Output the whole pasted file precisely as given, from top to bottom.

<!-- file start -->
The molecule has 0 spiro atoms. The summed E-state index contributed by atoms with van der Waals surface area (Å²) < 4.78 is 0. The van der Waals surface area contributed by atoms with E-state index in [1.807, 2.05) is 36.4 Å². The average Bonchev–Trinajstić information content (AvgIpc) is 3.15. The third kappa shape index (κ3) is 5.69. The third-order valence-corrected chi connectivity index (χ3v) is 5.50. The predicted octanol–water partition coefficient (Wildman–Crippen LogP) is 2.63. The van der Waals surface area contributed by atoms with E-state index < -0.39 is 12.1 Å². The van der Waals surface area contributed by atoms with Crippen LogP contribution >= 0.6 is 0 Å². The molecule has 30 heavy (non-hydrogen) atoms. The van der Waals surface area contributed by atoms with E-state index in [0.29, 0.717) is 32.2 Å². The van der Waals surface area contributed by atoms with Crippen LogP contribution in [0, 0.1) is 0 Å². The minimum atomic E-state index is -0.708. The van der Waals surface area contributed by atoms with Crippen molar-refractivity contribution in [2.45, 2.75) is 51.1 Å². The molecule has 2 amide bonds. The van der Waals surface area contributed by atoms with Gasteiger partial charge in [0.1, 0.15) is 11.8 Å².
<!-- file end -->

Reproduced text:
The molecule has 0 spiro atoms. The summed E-state index contributed by atoms with van der Waals surface area (Å²) < 4.78 is 0. The van der Waals surface area contributed by atoms with E-state index in [1.807, 2.05) is 36.4 Å². The average Bonchev–Trinajstić information content (AvgIpc) is 3.15. The third kappa shape index (κ3) is 5.69. The third-order valence-corrected chi connectivity index (χ3v) is 5.50. The predicted octanol–water partition coefficient (Wildman–Crippen LogP) is 2.63. The van der Waals surface area contributed by atoms with E-state index < -0.39 is 12.1 Å². The van der Waals surface area contributed by atoms with Crippen LogP contribution >= 0.6 is 0 Å². The molecule has 30 heavy (non-hydrogen) atoms. The van der Waals surface area contributed by atoms with E-state index in [0.29, 0.717) is 32.2 Å². The van der Waals surface area contributed by atoms with Crippen LogP contribution in [0, 0.1) is 0 Å². The minimum atomic E-state index is -0.708. The van der Waals surface area contributed by atoms with Crippen molar-refractivity contribution in [2.45, 2.75) is 51.1 Å². The molecule has 2 amide bonds. The van der Waals surface area contributed by atoms with Gasteiger partial charge in [0.1, 0.15) is 11.8 Å².